Skip to Content
PUVA therapy combines a medicine (called a psoralen) and
treatment with ultraviolet A (UVA) light. The psoralen increases the skin's
sensitivity to UV light, including sunlight. The psoralen is taken either as a
pill or by putting it on the skin directly. Then the skin is exposed to UVA.
Treatments are done regularly for 4 to 6 months.
PUVA is used when
alopecia areata affects most of the scalp or areas of skin other than the
scalp. It may also be used when other treatments cannot be used or have not
Short-term side effects when using PUVA to treat psoriasis
Psoralens applied to the skin (topical) may help you avoid
some side effects of PUVA. Topical psoralens may be used for alopecia areata
that affects smaller areas of the skin. They may be especially helpful when
psoralens taken by mouth (oral) cause severe nausea.
psoralens, such as those given in bath water, are as effective as oral
psoralens. But if light treatments are given in a doctor's office, they may be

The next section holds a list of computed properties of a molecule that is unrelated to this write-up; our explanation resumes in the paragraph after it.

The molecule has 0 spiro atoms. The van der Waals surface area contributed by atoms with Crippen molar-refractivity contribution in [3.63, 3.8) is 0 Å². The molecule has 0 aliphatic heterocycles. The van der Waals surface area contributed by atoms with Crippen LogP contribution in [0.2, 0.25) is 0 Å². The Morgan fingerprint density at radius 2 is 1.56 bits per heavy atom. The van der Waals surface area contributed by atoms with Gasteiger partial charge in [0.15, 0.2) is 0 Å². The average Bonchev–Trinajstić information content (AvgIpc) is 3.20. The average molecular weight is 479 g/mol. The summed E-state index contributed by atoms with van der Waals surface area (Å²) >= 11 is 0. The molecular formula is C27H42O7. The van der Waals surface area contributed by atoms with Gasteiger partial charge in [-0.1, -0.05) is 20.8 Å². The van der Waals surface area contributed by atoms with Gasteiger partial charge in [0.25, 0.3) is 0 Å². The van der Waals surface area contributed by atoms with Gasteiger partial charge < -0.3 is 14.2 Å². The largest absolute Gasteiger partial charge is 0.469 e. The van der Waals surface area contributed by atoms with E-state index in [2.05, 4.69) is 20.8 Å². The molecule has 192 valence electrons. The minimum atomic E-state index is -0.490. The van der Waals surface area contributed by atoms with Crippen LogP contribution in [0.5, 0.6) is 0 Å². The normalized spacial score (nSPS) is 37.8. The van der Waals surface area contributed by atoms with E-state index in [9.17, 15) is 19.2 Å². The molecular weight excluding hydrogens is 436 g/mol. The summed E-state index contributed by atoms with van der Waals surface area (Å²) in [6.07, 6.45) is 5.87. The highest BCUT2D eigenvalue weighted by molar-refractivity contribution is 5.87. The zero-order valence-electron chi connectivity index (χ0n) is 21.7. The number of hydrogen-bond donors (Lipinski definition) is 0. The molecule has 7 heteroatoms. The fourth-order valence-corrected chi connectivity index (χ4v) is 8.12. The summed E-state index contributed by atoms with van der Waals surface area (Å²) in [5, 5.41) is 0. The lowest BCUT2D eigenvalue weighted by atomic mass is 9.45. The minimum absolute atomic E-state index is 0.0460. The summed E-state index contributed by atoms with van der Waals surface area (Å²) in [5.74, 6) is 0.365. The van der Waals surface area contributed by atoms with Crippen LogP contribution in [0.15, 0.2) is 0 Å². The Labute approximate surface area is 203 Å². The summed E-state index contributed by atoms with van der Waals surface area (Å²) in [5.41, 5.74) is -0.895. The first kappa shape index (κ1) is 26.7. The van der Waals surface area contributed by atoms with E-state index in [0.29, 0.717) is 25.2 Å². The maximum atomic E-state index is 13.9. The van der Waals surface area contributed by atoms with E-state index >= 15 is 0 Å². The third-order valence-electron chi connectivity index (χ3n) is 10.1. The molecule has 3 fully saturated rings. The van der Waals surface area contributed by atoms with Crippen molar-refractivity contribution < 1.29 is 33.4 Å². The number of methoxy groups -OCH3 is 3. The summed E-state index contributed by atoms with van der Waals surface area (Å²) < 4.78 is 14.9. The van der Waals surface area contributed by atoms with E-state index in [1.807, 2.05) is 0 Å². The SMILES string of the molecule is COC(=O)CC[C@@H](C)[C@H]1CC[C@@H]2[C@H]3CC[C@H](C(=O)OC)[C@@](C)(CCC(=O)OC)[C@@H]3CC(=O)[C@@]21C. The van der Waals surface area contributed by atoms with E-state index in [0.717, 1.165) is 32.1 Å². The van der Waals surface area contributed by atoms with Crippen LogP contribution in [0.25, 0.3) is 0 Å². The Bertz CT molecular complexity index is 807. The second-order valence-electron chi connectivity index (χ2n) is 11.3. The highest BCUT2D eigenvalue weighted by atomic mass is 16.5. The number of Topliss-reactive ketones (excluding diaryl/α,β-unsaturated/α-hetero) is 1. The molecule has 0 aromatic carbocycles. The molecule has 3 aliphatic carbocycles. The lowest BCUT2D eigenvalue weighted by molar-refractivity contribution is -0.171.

ByHealthwise StaffPrimary Medical ReviewerAdam Husney, MD - Family MedicineSpecialist Medical ReviewerE. Gregory Thompson, MD - Internal Medicine
Current as ofFebruary 5, 2016
Current as of:
February 5, 2016
Adam Husney, MD - Family Medicine & E. Gregory Thompson, MD - Internal Medicine
To learn more about Healthwise, visit Healthwise.org.
© 1995-2016 Healthwise, Incorporated. Healthwise, Healthwise for every health decision, and the Healthwise logo are trademarks of Healthwise, Incorporated.
© Copyright 2017 Rush-Copley Medical Center • 2000 Ogden Avenue; Aurora, IL 60504
Main: 630-978-6200 • Physician Referral & Information: 630-978-6700 or 866-4COPLEY (866-426-7539)